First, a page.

AHAs including glycolic, lactic, citric, & mandelic acids are great exfoliants. This improves the appearance of dull skin by accelerating the turnover of cells. At higher concentrations, AHAs can stimulate collagen production.
AHAs can also be combined with retinoids to help increase the penetration of the latter (don’t try this unless you really know your skin’s threshold). The application of AHAs 10-23% can ‘prime’ the skin, increasing the bioavailability of other topicals including retinoids, pigment correctors, antioxidants & other molecules.
As a guide, I prefer the use of potent AHAs infrequently in a pulsed manner, namely every one to two weeks. Your allocated dermal therapist or nurse will guide you through the types of skin acids, concentrations & application frequencies.
Office glycolic & lactic acid peels are several steps above home skin care. Peels have higher concentrations – often up to 70%, at a much lower pH; less than 2. The clinical staff at Cutis will guide you.
What does a basic skin care routine look like?
The most basic skin care routine starts off with sunscreen. This is the absolute cornerstone of skin care. Concentrate on getting the correct amount & frequency of sun protection before considering other skin care products.
Step one; a starting amount is 2mls twice a day, or two finger lengths. If used correctly, one 50 ml bottle should last you 3 weeks.
Step two; antioxidants in the am. These include tocopherol, resveratrol, ferulic, & ascorbic acids. Antioxidants protect against UV & environmental stressors that damage skin cells.
Step three; actives in the pm. These include retinol, retinoids, niacinamide, & ascorbic acid. This list forms the cornerstone of skin care, be guided by your skincare expert.
Step four; correctors as required. These are specific ingredients to address your skin concerns. For example, if you have oily skin, AHA & BHA maybe added, whilst if pigmentation is your primary concern, arbutin, licorice root, botanicals, skin care acids (AHAs, BHAs, Kojic, Ascorbic) or hydroquinone may be indicated.
Are skin procedures such as laser resurfacing better than skin care?
Skin care products are great for inflammatory skin conditions. Products are better for conditions like acne, rosacea (except for red veins), sensitive skin, melasma pigment, oily skin etc.
Skin directed procedures are better if you have volume loss (fillers), sun damage, deep pigmentation such as sun spots, freckles, age spots/warts, textural changes including lumps, bumps, scars, pits, enlarged pores, etc.
Often procedures augment products and vice versa. For example pigmentation due to melasma is best treated with a combination of products, tablets (t.acid) & laser procedures.
Inflammatory acne is best treated with LED light therapy & vascular lasers to reduce the inflammatory response whilst waiting for topicals & oral medications / lifestyle changes to take over.
Age related skin concerns including sun spots, pigment, wrinkles & textural changes are best addressed with lasers or deep peels, but maintained with good skin care & smaller procedures.
In summary, products complement procedure. They are not mutually exclusive.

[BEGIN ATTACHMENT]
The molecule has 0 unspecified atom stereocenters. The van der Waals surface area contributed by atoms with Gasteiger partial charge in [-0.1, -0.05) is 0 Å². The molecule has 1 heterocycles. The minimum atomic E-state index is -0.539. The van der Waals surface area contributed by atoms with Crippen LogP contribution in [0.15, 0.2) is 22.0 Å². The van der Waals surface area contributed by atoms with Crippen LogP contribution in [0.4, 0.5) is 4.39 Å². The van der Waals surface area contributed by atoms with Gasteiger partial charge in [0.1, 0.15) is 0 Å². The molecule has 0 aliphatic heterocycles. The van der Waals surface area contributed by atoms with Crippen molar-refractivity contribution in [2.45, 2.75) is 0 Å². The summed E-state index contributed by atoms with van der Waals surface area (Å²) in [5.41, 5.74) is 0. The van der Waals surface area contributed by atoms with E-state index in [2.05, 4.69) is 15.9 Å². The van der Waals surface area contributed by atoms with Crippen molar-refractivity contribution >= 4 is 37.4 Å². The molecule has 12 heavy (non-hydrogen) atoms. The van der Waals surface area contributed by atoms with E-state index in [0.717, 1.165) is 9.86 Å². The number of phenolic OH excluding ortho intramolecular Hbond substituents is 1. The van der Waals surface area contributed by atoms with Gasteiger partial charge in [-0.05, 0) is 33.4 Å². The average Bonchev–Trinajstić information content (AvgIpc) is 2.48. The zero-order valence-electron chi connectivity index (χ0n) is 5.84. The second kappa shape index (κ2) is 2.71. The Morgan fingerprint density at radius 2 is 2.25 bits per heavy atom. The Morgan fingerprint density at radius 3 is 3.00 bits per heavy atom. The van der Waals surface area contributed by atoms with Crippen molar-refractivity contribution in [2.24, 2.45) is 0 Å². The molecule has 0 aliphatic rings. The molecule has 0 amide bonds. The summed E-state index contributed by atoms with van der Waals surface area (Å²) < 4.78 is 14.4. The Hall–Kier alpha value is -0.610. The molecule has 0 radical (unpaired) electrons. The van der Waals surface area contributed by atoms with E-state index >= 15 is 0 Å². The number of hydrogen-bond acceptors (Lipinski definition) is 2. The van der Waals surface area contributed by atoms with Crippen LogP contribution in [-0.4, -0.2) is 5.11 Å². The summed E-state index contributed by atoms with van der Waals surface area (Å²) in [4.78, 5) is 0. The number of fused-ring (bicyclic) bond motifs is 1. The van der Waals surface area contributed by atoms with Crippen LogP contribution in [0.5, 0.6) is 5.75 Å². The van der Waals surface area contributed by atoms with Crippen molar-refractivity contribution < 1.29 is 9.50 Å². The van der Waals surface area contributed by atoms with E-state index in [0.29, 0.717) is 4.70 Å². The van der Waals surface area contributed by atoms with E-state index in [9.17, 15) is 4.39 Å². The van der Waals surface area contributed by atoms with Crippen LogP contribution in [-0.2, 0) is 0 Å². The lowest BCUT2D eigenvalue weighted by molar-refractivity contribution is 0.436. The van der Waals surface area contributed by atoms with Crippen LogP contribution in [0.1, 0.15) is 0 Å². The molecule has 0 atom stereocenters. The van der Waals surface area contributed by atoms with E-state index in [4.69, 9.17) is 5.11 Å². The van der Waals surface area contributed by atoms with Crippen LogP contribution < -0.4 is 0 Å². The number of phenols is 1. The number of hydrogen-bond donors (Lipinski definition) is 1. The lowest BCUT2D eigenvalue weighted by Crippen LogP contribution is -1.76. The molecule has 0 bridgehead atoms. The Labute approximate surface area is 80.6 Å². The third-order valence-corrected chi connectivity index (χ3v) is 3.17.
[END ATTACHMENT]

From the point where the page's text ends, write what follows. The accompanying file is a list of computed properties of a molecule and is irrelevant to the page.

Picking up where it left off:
Timing of pigmentation correctors are super important following procedures such as lasers or chemical peels. Most anti-pigmentation creams / lotions are super irritating hence short contact applications should be trialled.
A good way to start a short contact application is to apply, leave on for 30 minutes, then wash off. If you have no skin irritation, increase by 10 minutes for subsequent applications. This is especially important if you are starting hydroquinone after laser resurfacing or a more powerful pico laser session.
As a guide, start HQ as directed. For most cases, it would be 5 to 8 days post laser (Fraxel, LaseMD, CO2, Erbium). Be guided by the nurse I have assigned to your case.
Other pigment correctors include-
- Arbutin; alpha & beta. Converted to HQ, less irritating.
- Ascorbic acid. Start at 10%, increase cautiously, maximum at 20%.
- Licorice extract: medium irritation potential.
- Bearberry: low irritation potential.
- Citric & salicylic acid: low concentration can be used 4+ days post procedure (most cases)
- Glycolic & lactic acid; delay application till week 2-3. Powerful exfoliants.
- Kojic acid; 1-2% start 1-9 days post treatment.
- Cysteamine; moderate to high irritation potential
- Botanicals; most have low irritation potential (apart from essential oils)
When can you go back to your own skin care routine post procedure?
Great question, difficult answer as it depends. Be guided by your clinician that I have assigned to you. Some formulations are more irritating than others. See the specific skin care ‘actives’ for an estimate. Miscellaneous skin care products include-
Retinol / retinoids (including prescription Accutane, Oratane, Adapalene, Tretinoin): 5-21 days post laser resurfacing. Start every second night, increase as tolerated.
Hyaluronic acids: you can recommence 3- 10 days post procedure. Note HA topicalls often have propylene glycol, preservatives, fragrance, etc… hence you are not putting pure hyaluronic acid on healing skin.
Proactive, Benzoyl Peroxide: 5-12 days post procedure. This can be highly irritating.
Salicylic acid washes: 5-10 days post procedure. This includes AHAs such as glycolic & lactic acids. Titrate accordingly.
Tea Tree Oil, Witch Hazel, green tea & naturopathic topicals: Wait 8-14 days. TTO & other essential oils have a high sensitisation rate. Not recommended for open channels.
Miscellaneous topicals: moisturisers, toners, astringents, weird snail extracts etc. If you have a banal moisturizer, recommence 5-10 days post procedure, after stopping the topicals we have provided for healing.
If in doubt, discuss your case with your allocated dermal therapist or nurse.
What simple steps can you take to maintain the results you have from procedures?
Apart from the DIY at home tips, you can augment your post-laser results with simple in clinic procedures with little or no downtime. Here are some of my favourites-
Retinoic acid peels: we use pure retinoic acid ranging from 1 to 5%, either as a stand alone peel or delivered via non-ablative laser resurfacing. Peels are cost effective with a tailored downtime of 2-4 days of gentle peeling.